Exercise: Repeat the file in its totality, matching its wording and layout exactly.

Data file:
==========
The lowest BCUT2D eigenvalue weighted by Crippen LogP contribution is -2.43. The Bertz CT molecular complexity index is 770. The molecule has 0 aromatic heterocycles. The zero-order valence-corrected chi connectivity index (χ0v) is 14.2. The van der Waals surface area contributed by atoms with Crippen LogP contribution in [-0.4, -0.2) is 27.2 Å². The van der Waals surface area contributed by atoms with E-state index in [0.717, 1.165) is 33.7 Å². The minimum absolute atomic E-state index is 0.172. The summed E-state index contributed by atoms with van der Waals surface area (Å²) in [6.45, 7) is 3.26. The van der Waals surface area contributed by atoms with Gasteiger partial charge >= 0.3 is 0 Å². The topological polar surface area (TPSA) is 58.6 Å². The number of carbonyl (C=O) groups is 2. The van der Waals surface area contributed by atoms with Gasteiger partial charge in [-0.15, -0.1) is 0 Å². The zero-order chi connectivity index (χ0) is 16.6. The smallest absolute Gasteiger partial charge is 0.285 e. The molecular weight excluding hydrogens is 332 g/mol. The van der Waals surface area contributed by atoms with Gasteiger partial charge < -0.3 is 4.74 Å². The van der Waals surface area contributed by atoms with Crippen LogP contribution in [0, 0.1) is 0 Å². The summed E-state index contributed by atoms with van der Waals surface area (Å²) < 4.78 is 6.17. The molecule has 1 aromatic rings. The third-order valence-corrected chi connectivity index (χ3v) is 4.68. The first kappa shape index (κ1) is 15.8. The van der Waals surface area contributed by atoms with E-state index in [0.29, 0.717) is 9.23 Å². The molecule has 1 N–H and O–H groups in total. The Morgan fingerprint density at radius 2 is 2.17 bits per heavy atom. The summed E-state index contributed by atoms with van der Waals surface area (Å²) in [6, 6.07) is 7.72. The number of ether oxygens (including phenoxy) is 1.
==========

The lowest BCUT2D eigenvalue weighted by Crippen LogP contribution is -2.43. The Bertz CT molecular complexity index is 770. The molecule has 0 aromatic heterocycles. The zero-order valence-corrected chi connectivity index (χ0v) is 14.2. The van der Waals surface area contributed by atoms with Crippen LogP contribution in [-0.4, -0.2) is 27.2 Å². The van der Waals surface area contributed by atoms with E-state index in [0.717, 1.165) is 33.7 Å². The minimum absolute atomic E-state index is 0.172. The summed E-state index contributed by atoms with van der Waals surface area (Å²) in [6.45, 7) is 3.26. The van der Waals surface area contributed by atoms with Gasteiger partial charge >= 0.3 is 0 Å². The topological polar surface area (TPSA) is 58.6 Å². The number of carbonyl (C=O) groups is 2. The van der Waals surface area contributed by atoms with Gasteiger partial charge in [-0.15, -0.1) is 0 Å². The zero-order chi connectivity index (χ0) is 16.6. The smallest absolute Gasteiger partial charge is 0.285 e. The molecular weight excluding hydrogens is 332 g/mol. The van der Waals surface area contributed by atoms with Gasteiger partial charge < -0.3 is 4.74 Å². The van der Waals surface area contributed by atoms with Crippen LogP contribution in [0, 0.1) is 0 Å². The summed E-state index contributed by atoms with van der Waals surface area (Å²) < 4.78 is 6.17. The molecule has 1 aromatic rings. The third-order valence-corrected chi connectivity index (χ3v) is 4.68. The first kappa shape index (κ1) is 15.8. The van der Waals surface area contributed by atoms with E-state index in [0.29, 0.717) is 9.23 Å². The molecule has 1 N–H and O–H groups in total. The Morgan fingerprint density at radius 2 is 2.17 bits per heavy atom. The summed E-state index contributed by atoms with van der Waals surface area (Å²) in [6, 6.07) is 7.72. The number of ether oxygens (including phenoxy) is 1.